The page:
Greenhouse gases (GHGs) have people of recent generations worried about the health of our planet. Almost every week, we hear about contributions that political leaders of countries try to make to address the daunting elephant in the room. But as our world continues along its current path, the thought of operating without any emissions seems quite challenging.

What if we had a system that could penalize those emitting more than others? Well, you’re on the right track because some individuals in Australia had the thought of creating this intriguing concept of a carbon tax. A carbon tax is to appeal to big companies as a financial incentive to reduce large-scale emissions by imposing a cost based on carbon-based fuel output. This new concept made its way into the Clean Energy Act 2011 which was administered in July 2012 by the Gillard Government in Australia.

With the implementation of the carbon tax, Australia began to see reductions in gas emissions from various sectors: quite a success story. It wasn’t until other nations saw the benefit and wanted to jump on the bandwagon and implement it themselves. Focusing in on Canada, talks about introducing a carbon tax have sprung up resolute debates in the last couple of years. The primary goal of country’s is to rid of GHGs as efficiently as possible. This is, so the threat of climate change and global warming doesn’t present peril to humanity and all possible life on Earth.

With such a large scale and controversial issue like this one, there are often two sides of a coin, both with valid arguments. Firstly, we should note that some items that we use on a day-to-day basis have most possibly originated from a facility that emits GHGs on a mass scale. For consumers, this means that increases in prices of food items and coveted items could very well be observed. If we talk a closer look on the flip side to this issue, we see the incentive of improving the health of our planet which holds value in the long term. Not only are we to preserve the wellbeing of Earth but it is for the betterment of future generations that we acknowledge and do our best to take care of our shortcomings.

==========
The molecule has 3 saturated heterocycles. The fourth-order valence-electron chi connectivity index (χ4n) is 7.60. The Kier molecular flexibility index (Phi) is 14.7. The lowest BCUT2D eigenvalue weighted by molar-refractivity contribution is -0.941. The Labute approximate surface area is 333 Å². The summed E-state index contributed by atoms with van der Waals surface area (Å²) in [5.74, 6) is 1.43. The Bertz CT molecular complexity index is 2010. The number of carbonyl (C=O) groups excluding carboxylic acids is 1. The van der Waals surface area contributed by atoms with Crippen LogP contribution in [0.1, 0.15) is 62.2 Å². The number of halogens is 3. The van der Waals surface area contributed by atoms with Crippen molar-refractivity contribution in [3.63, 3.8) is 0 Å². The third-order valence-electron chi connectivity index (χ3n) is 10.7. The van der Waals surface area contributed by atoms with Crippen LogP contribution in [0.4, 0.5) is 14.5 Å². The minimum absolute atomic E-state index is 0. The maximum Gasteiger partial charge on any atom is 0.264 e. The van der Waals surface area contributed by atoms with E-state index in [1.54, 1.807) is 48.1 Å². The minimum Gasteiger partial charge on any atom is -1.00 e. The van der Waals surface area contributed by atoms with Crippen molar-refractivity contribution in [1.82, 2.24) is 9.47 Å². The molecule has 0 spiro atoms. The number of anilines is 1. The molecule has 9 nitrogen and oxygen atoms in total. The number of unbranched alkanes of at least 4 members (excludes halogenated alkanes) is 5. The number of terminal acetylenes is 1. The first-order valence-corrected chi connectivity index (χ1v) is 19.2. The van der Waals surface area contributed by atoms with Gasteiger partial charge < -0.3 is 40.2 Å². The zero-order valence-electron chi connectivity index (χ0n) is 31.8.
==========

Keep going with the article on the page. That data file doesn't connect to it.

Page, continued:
In Canada, there are many forms of this carbon policy that are in play for this overall desired outcome. For those provinces that are dominated by people (e.g., Ontario and Quebec) a cap and trade system has been put into effect. Others like B.C. and Alberta have varying proclamations of their own.

The cap and trade system is one that is fair in its policy. As interpreted by the name, a cap is meant to set a limit to the emission of GHGs. The ‘cap’ is reduced every year, as expected, to ease into the reduction of cumulative emissions.

Now, another part of this system is the trade aspect of the agreement. Companies can choose to purchase “units” or “credits” to cover the overages in emissions if they exist. However, as per the say of companies, these units can be purchased by other companies if one has successfully lowered its GHGs emissions.

Within the last month, it would be fair to say that discussions have taken place to address this critical concept, especially in this day and age. And this isn’t only in Canada but also all over the world. Furthermore, this carbon policy and carbon tax notion isn’t the sole idea to change lifestyles that have become the norm. But, it would also be fair to say that it may be time to change the norm.

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